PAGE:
Facts about Iceland


Every country and its population has special traditions and culture. It is always nice to know some inside facts about the country you are about to visit so here are a few fun facts about Iceland!


1. Did you know that the population of Iceland is less than 400.000 inhabitants? The majority of Icelanders live in cities in the capital region on the south west corner. Akureyri is the second largest city in Iceland, located on the northern coast. When you travel out in the country you will see many lovely villages and towns, but no large cities. You will therefore be able to enjoy the nature, pure air and unspoiled areas instead of large cities and pollution.


2. The official language in Iceland is Icelandic (which is basically old Norwegian) but English is widely spoken and understood. It is obligatory for all students in Iceland to learn English and one Nordic language (Danish, Swedish or Norwegian). Also, students must choose either French or German (or both) and then later on you can choose other languages like Spanish, Italian and Chinese. So, it is very rare to meet a local who doesn´t speak at least one foreign language.


3. The national flag is blue with a red ross outlined in white. The colors of he flag are symbolic for the country. Red is for the volcanic fires, white recalls the snow and glaciers, and the blue color is for the mountains in the distance. Icelanders are very proud of their flag and it isn´t that long ago Iceland got its own flag. It was when Iceland became independent in 1944. Icelanders have a special legislation about the flag.


4. Iceland is one of the Nordic countries (other being Denmark, Finland, Sweden and Norway). It is important to note though that Iceland is NOT a part of Scandinavia like so many people seem to think. The capital of Iceland is Reykjavík. Many find it strange to fly over Reykjavik as the houses and roofs have all different kinds of colors. Some say they look like doll houses, in all these colors and different styles. When you fly over Iceland you will also see steam from the geothermal areas, lava and mountains. Some say they fell like they are landing on the moon.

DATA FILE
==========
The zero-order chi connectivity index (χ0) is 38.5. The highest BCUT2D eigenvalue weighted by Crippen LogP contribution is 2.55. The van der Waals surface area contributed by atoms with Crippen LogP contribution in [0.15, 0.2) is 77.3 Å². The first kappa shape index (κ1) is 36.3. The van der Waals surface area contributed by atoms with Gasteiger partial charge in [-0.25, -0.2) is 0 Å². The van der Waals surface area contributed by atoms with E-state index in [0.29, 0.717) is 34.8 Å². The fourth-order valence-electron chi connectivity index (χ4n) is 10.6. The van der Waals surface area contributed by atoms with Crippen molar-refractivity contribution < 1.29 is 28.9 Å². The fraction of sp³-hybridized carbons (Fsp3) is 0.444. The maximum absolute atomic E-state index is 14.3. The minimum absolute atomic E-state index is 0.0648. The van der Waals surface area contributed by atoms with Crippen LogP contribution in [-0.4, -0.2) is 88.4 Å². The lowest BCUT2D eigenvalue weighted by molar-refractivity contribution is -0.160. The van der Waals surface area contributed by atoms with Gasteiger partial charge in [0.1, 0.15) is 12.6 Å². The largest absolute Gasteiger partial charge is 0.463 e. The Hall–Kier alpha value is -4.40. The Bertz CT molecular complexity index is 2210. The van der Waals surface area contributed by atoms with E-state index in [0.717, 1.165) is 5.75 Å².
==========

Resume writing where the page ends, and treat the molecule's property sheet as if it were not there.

5. In Iceland you find many mountains, glaciers, hot springs, volcanoes and waterfalls. The highest point in Iceland is Hvannadalshnjúkur (2119 m) and Vatnajökull glacier in south east Iceland is Europe´s largest glacier. The most active volcano is Hekla and it is fun note that the name Hekla is also a common female name in Iceland. The Icelandic nature is very unique, unspoiled and pure.


6. Iceland is the youngest country in the world. Geologically speaking, Iceland is hardly out of kindergarden as it began to rise from the North Atlantic seabed only 25 million years ago! The country is a product of volcanic eruptions and still today volcanoes are erupting on the island. Recent eruptions include for isntance the eruption in Eyjafjallajokull glacier. Some parts of Iceland are covered with lava and American astronauts chose to practice their moon landing in Iceland as the landscape is so similar to the moon!


7. Iceland lies on the Mid-Atlantic Ridge where the tectonic plates of America and Eurasia are slowly spreading apart. A huge rift runs through the country from south west to north east where the plates are heading in different directions so you can expect earthquakes in that area anytime. At the national park, Thingvellir, and also on the Reykjanes peninsula, you can cross from America to Europe (geologically speaking) on foot! You can also opt for a snorkling tour in Silfra at Thingvellir where you snorkel in two continents (again, geologically speaking!)


8. Icelanders love swimming. From the age of 6 – 16, swimming lessons is a part of every child´s timetable at school. Yes, most pools are outdoors and the swimming lessons take place in the outdoor pools in all kinds of weather. You can find pools all over the country, both regular swimming pools and also nature pools and rivers. Hot tubs are also a big part of the Icelandic swimming culture and if you want to blend in with the locals, that is the place to be. The latest trend is a so-called “cold tub”.


9. The puffins usually start coming to Iceland in May but the main nesting season is in June. You an expect to see puffins throughout the summer but not in winter. Puffins nest close to Reykjavík so it is easy to spot them on the whale watching tours during summer. The puffin colonies are actually all around Iceland and one of the largest ones can be found in the Westman Islands and in the West Fjords. The puffin isn´t just a beautiful bird, it is also a very wise one.